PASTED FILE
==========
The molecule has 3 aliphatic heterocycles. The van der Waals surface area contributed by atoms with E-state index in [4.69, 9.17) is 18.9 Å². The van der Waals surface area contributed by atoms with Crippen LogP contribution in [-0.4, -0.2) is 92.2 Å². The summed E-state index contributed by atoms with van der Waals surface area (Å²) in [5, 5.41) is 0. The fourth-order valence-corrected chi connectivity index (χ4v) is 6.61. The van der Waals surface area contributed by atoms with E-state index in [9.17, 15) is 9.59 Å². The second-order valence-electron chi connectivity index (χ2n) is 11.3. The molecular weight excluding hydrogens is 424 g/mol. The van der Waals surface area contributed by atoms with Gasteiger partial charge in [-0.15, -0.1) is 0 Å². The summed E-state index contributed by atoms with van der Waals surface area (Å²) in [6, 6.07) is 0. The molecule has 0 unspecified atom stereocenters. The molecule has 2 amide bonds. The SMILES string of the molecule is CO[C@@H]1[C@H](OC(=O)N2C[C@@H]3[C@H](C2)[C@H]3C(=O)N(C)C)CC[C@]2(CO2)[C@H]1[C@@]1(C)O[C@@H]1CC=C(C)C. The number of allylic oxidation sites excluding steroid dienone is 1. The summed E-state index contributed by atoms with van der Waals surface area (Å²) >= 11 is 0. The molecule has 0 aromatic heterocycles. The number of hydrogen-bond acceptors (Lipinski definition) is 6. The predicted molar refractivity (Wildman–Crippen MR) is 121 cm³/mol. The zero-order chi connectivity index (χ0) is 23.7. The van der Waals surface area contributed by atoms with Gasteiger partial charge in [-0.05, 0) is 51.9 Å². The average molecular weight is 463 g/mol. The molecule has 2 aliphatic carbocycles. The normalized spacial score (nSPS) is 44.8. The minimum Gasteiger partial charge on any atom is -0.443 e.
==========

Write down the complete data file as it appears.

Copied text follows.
The molecule has 3 aliphatic heterocycles. The van der Waals surface area contributed by atoms with E-state index in [4.69, 9.17) is 18.9 Å². The van der Waals surface area contributed by atoms with Crippen LogP contribution in [-0.4, -0.2) is 92.2 Å². The summed E-state index contributed by atoms with van der Waals surface area (Å²) in [5, 5.41) is 0. The fourth-order valence-corrected chi connectivity index (χ4v) is 6.61. The van der Waals surface area contributed by atoms with E-state index in [9.17, 15) is 9.59 Å². The second-order valence-electron chi connectivity index (χ2n) is 11.3. The molecular weight excluding hydrogens is 424 g/mol. The van der Waals surface area contributed by atoms with Gasteiger partial charge in [-0.15, -0.1) is 0 Å². The summed E-state index contributed by atoms with van der Waals surface area (Å²) in [6, 6.07) is 0. The molecule has 0 unspecified atom stereocenters. The molecule has 2 amide bonds. The SMILES string of the molecule is CO[C@@H]1[C@H](OC(=O)N2C[C@@H]3[C@H](C2)[C@H]3C(=O)N(C)C)CC[C@]2(CO2)[C@H]1[C@@]1(C)O[C@@H]1CC=C(C)C. The number of allylic oxidation sites excluding steroid dienone is 1. The summed E-state index contributed by atoms with van der Waals surface area (Å²) >= 11 is 0. The molecule has 0 aromatic heterocycles. The number of hydrogen-bond acceptors (Lipinski definition) is 6. The predicted molar refractivity (Wildman–Crippen MR) is 121 cm³/mol. The zero-order chi connectivity index (χ0) is 23.7. The van der Waals surface area contributed by atoms with Gasteiger partial charge in [-0.05, 0) is 51.9 Å². The average molecular weight is 463 g/mol. The molecule has 2 aliphatic carbocycles. The normalized spacial score (nSPS) is 44.8. The minimum Gasteiger partial charge on any atom is -0.443 e.